Today is International Malbec Day, so here’s a post celebrating that grape and its wines. I have chosen Argentina for my own celebration with some history, a comparison with my favourite Burgundy (!), and some recommendations of Argentinian vineyards plus some bottles from The Wine Society (UK). I hope you enjoy it and send me your own recommendations.
In recent months whenever I couldn’t see a decent Burgundy on a restaurant or wine bar menu I’ve turned to …….. a Malbec for a red wine and a Sauvignon Blanc for a white. I’ll post about the Sauvignon Blanc choice in a separate post, but for now this is about my red wine alternative.
The big problem in finding a red burgundy substitute is caused by how the Pinot Noir grape variety is so terroir “conscious”. It is so susceptible to so many terroir components: soil type, climate especially mean temperature, length of season and frost risk, aspect ….. eg south facing, slope, altitude, latitude, rainfall. It is no wonder that growing Pinot Noir outside Burgundy is so difficult and that prices are so high. But, for those who love a Californian or New Zealand version, don’t misunderstand me, it’s all about personal taste and nothing else.
So, back to Malbec, found in the Cahors region in the South West of France with the grape also known as Auxerrois or Cot Noir. Previously it has been blended with two other grapes, Merlot and Tannat to give dark inky black wines loaded with tannin giving it great ageing potential, and …….. that recent evidence supports the theory that Cot Noir originated in ………. Burgundy! But more recently winemakers have been developing wines unblended as 100% Malbec with great success.
From across the ocean however it is Argentina that is rightly becoming famed for its Malbec based wines. Historically Argentina depended on Spanish colonisers for their first imports of the vinifera vines which arrived direct from Spain in 1541. Then a year later and also in 1550 seeds and vines were imported from Peru. Then in 1556 more vines arrived from Chile. But these imports were NOT Malbec. However it was in 1851 that the provincial governor, Domingo Faustino Sarmiento received grapevine cuttings from France brought by Miguel Pouget, a French agronomist, and amongst them was Malbec. Despite this, it wasn’t until more than 100 years later in the late 20th century that Argentinian winemakers realised that they had underplanted a grape vine that could produce higher quality premium wines, and so Malbec became the most predominant and widely planted grape in the country.
Argentina: Wine Regions
But none of this explains my sudden interest in Argentinian Malbec beyond quaffing a cheerful version in a restaurant when a decent Burgundy isn’t available. The clues are in my opening paragraphs above, first that the Malbec/Cot/Auxerrois grape originated in Burgundy, and second that about 10 years ago one particular winemaker, Sebastian Zuccardi, began experimenting with growing vines in different parts of his land with differing soils. These soils are diverse, caused by the shifting rock, sand and chalk of the Andes mountains. Today, he has around 20 different wines each year, all Malbec, all because of terroir …….. soil variations especially, but also related to climate and altitude. And so now instead of making only homogenised and blended wines from a single grape into a single wine, Zuccardi and many others are carefully crafting quite different wines with the terroir-driven Malbec grape.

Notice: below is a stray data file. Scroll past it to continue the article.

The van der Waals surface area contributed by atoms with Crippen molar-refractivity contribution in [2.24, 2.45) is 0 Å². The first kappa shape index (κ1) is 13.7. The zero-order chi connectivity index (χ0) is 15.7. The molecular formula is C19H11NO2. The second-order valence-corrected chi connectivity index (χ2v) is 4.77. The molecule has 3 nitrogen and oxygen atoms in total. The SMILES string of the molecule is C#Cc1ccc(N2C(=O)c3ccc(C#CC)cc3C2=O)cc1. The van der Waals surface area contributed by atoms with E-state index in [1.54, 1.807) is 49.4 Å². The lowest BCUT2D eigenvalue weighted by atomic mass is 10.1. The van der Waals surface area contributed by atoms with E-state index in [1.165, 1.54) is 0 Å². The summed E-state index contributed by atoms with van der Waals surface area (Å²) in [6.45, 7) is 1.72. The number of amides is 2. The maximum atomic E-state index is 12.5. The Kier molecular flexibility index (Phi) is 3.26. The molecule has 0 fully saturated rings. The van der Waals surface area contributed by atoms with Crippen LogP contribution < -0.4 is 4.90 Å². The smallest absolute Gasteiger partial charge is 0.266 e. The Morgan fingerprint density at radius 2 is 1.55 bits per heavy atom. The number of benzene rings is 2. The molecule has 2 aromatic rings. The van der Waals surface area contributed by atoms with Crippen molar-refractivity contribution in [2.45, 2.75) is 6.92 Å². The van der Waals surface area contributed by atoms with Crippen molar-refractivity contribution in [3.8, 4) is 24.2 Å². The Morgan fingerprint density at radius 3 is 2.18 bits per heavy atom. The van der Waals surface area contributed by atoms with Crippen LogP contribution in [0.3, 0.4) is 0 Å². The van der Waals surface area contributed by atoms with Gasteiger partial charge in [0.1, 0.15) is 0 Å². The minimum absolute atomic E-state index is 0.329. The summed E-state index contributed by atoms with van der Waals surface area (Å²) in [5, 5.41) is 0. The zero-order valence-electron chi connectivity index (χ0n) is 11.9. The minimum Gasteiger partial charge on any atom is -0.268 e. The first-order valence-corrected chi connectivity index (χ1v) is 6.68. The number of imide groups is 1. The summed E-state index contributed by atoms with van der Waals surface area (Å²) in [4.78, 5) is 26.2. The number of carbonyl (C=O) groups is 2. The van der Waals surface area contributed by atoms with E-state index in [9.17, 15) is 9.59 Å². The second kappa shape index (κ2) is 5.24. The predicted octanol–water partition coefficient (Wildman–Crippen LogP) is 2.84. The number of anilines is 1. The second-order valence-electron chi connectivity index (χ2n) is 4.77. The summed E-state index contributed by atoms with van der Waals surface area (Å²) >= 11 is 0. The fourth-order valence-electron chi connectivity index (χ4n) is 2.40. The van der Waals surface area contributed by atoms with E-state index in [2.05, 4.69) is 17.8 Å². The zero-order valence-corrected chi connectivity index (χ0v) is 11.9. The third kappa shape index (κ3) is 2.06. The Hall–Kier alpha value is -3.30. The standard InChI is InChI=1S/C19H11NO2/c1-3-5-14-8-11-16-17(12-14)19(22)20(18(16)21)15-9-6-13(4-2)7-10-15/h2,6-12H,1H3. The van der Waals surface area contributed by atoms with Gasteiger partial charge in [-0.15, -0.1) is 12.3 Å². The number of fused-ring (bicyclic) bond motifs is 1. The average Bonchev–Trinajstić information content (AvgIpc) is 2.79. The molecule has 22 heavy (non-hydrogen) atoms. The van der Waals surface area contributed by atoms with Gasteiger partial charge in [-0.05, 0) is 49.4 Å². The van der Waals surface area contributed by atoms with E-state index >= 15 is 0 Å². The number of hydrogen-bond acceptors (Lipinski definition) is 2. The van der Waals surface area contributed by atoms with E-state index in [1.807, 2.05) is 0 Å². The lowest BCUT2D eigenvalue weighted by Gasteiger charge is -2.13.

Most winemaking in Argentina takes place in the foothills of the Andes, and most famously in Mendoza, where desert landscapes and high altitudes combine to make a terroir that gives rise to aromatic, intensely flavored red wines. Vineyards in Mendoza reach as high as 5000ft (1500m) above sea level. Here, increased levels of solar radiation and a high diurnal temperature variation make for a long, slow ripening period, leading to balanced sugars and acidity in the grapes. Nearly three-quarters of Argentinian wine production takes place in Mendoza, and in addition to Malbec, there are significant plantings of Cabernet Sauvignon, Chardonnay and Bonarda. Mendoza’s position in the rain shadow of the Andes means that there is little rainfall, and irrigation is supplied by Andean meltwater. Further north, the regions of Salta and Catamarca are even higher, and a world-topping vineyard owned by Bodega Colome in Molinos sits at 9900ft!
So, there you have it in a very large nutshell, I’ve always been a terroiriste rather than a garagiste and would like to welcome Argentinian Mendoza Malbec to my world alongside French Burgundian Pinot Noir! But will I ever get a chance to visit a vineyard or two? Who knows, but here’s my current selection of two Argentinian Malbecs from a couple of its top wine estates in Mendoza:
- The Wine Society Argentine Malbec 2019, (£8.50) made at Dominio del Plata by owner Susana Balbo, the country’s first female winemaker and recognised and known as The Queen of Malbec.
- Mendel Mendoza Malbec 2017, (£16.00) and made by winemaker Roberta de la Mota. This estate has three different vineyards in three different terroir, this bottle coming from Finca Mendel in Mayor Drummond and at an altitude of 3000ft.